Longford no match for tremendous Tullamore in title decider

21 April 2013; Clifford Richardson, Longford, takes the ball in the lineout against Tullamore. Provincial Towns Cup Final, Tullamore RFC v Longford RFC, Edenderry RFC, Edenderry, Co. Offaly. Picture credit: Matt Browne / SPORTSFILE

Tremendous Tullamore proved their AIL credentials last Sunday at Edenderry RFC when they completed a clean sweep of success by adding the Towns Cup to their impressive list of achievements this year. They comprehensively defeated Longford in a game that they looked at ease once they got their noses in front.

The Offaly side used discipline and composure to great effect to confirm their hot favourites tag in the Towns Cup Final. They now have a cabinet full of the Leinster League, All-Ireland Junior Cup and now Towns Cup trophy as they head to play with the big boys next year.

Although the score suggests a rout Longford put in a creditable performance against what is now a senior side. The men from the Demesne showed a lot of guts and determination and put in what was undoubtedly the hardest shift this year for the least return.

Longford kicked-off with the unpredictable wind. The Division 1B side knew what they had to do to make a game of this and were in Tullamore’s face from the off. This paid off in the initial exchanges and pressure from the underdogs bore dividends when chasers put pressure on the Tullamore back line. The resulting knock on gave a Longford scrum and after the reset the men in black were awarded a penalty. This was exactly the start Longford would have wanted.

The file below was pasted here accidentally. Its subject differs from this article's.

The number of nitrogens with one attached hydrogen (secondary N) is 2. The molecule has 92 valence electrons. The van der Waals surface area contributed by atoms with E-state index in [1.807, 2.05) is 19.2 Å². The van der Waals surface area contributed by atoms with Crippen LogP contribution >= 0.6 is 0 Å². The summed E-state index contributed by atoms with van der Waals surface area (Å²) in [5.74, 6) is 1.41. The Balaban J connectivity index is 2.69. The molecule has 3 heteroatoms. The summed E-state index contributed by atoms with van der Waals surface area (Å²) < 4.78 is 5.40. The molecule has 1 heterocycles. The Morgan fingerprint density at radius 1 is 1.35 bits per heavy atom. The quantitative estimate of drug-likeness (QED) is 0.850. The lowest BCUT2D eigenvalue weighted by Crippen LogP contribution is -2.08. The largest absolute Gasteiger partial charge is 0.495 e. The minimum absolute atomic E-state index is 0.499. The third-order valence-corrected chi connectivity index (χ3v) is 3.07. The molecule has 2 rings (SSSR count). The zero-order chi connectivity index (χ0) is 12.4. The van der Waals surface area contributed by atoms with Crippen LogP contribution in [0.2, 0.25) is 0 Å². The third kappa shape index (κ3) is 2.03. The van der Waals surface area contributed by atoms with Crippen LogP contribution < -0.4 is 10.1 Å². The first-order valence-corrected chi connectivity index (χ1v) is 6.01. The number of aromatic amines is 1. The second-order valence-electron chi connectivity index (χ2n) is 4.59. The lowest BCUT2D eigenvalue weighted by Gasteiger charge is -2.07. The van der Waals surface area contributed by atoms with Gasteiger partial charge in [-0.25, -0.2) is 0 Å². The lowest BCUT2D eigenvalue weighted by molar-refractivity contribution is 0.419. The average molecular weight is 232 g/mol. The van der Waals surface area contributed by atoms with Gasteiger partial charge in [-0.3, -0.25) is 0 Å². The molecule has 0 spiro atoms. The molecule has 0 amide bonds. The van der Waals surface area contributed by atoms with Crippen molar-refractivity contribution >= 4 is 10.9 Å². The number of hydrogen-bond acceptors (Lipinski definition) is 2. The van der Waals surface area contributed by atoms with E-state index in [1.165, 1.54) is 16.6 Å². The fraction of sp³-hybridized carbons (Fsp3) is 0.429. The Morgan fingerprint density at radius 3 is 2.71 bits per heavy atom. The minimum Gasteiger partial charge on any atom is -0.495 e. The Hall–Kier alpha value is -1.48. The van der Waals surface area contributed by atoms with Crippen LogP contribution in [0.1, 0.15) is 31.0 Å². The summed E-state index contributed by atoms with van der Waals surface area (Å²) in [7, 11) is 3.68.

The favourites responded in kind two minutes later when they pushed a scrum advantage and were awarded a penalty. The first score of the game came when a clearance kick by Colm Glynn was chased by Barry Trueick. The winger got to the receiver, tackled and was back on his feet looking for the ball before the cavalry arrived. The Tullamore man was pinged for not releasing and Glynn got his first pop at the target 25 metres out and to the right. Though the wind acted up on his approach the out half split the posts for the three points.

Two minutes later the Tullamore captain and out half Aaron Deverell got a chance to show off his boot work when he pointed at the Longford posts following a scrum infringement 33 metres out. The marksman was right on the spot and the score was all level at 3-3 with seven minutes gone.

The game continued at a blistering pace and Longford had their first setback when full back Ciaran Kennedy signalled to the management that his hamstring injury was not to be played through and replacement David Fagan slotted into the gap. The intense pace was more at issue than malicious intent when a high tackle by tight head David Milne from Tullamore stopped Benny McManus in his tracks and referee Garry Glennon had no option but to issue a yellow.

Glynn had a shot at target from just inside the Tullamore half, but it scraped outside the post. The omens did not look too good when Longford found it difficult to capitalise on the extra man advantage. The binned man was just back on the field when an error by his team mates gave Glynn another chance at adding to the scoresheet. A knock on was picked up by an offside player and the Longford out half was on target to leave it 6-3.

Tullamore’s response was almost immediate. The simplicity of the move did not detract from the competence of its execution. The four times Cup holders ran through three phases before a 9-10 pass to Deverell and the out half delivered a delicious pop to Tom Gilligan. The winger went through the slightest of gaps and crossed the line under the posts. The quick conversion left it 10-6 with eight minutes left in the first half.